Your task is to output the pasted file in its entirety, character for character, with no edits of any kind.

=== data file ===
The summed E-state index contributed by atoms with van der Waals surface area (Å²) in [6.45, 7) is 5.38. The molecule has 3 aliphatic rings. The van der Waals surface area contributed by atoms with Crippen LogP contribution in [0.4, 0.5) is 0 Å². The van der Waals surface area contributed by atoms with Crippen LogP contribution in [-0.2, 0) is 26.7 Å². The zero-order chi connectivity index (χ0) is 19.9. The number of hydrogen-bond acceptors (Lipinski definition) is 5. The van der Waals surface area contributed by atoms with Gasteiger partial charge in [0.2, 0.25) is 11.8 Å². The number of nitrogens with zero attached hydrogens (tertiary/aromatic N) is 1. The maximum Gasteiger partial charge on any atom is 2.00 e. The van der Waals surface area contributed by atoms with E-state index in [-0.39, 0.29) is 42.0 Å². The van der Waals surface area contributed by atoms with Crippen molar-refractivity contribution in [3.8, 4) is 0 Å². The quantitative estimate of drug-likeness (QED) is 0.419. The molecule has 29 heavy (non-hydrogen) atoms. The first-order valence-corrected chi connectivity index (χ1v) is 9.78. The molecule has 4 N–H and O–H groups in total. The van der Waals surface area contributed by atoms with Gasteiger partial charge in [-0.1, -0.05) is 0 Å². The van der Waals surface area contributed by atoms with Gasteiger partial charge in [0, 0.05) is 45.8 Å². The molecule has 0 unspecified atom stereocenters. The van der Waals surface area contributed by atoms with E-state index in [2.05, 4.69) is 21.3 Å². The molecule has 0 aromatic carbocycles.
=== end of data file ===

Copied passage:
The summed E-state index contributed by atoms with van der Waals surface area (Å²) in [6.45, 7) is 5.38. The molecule has 3 aliphatic rings. The van der Waals surface area contributed by atoms with Crippen LogP contribution in [0.4, 0.5) is 0 Å². The van der Waals surface area contributed by atoms with Crippen LogP contribution in [-0.2, 0) is 26.7 Å². The zero-order chi connectivity index (χ0) is 19.9. The number of hydrogen-bond acceptors (Lipinski definition) is 5. The van der Waals surface area contributed by atoms with Gasteiger partial charge in [0.2, 0.25) is 11.8 Å². The number of nitrogens with zero attached hydrogens (tertiary/aromatic N) is 1. The maximum Gasteiger partial charge on any atom is 2.00 e. The van der Waals surface area contributed by atoms with E-state index in [-0.39, 0.29) is 42.0 Å². The van der Waals surface area contributed by atoms with Crippen molar-refractivity contribution in [3.8, 4) is 0 Å². The quantitative estimate of drug-likeness (QED) is 0.419. The molecule has 29 heavy (non-hydrogen) atoms. The first-order valence-corrected chi connectivity index (χ1v) is 9.78. The molecule has 4 N–H and O–H groups in total. The van der Waals surface area contributed by atoms with Gasteiger partial charge in [-0.1, -0.05) is 0 Å². The van der Waals surface area contributed by atoms with Gasteiger partial charge in [0, 0.05) is 45.8 Å². The molecule has 0 unspecified atom stereocenters. The van der Waals surface area contributed by atoms with E-state index in [2.05, 4.69) is 21.3 Å². The molecule has 0 aromatic carbocycles.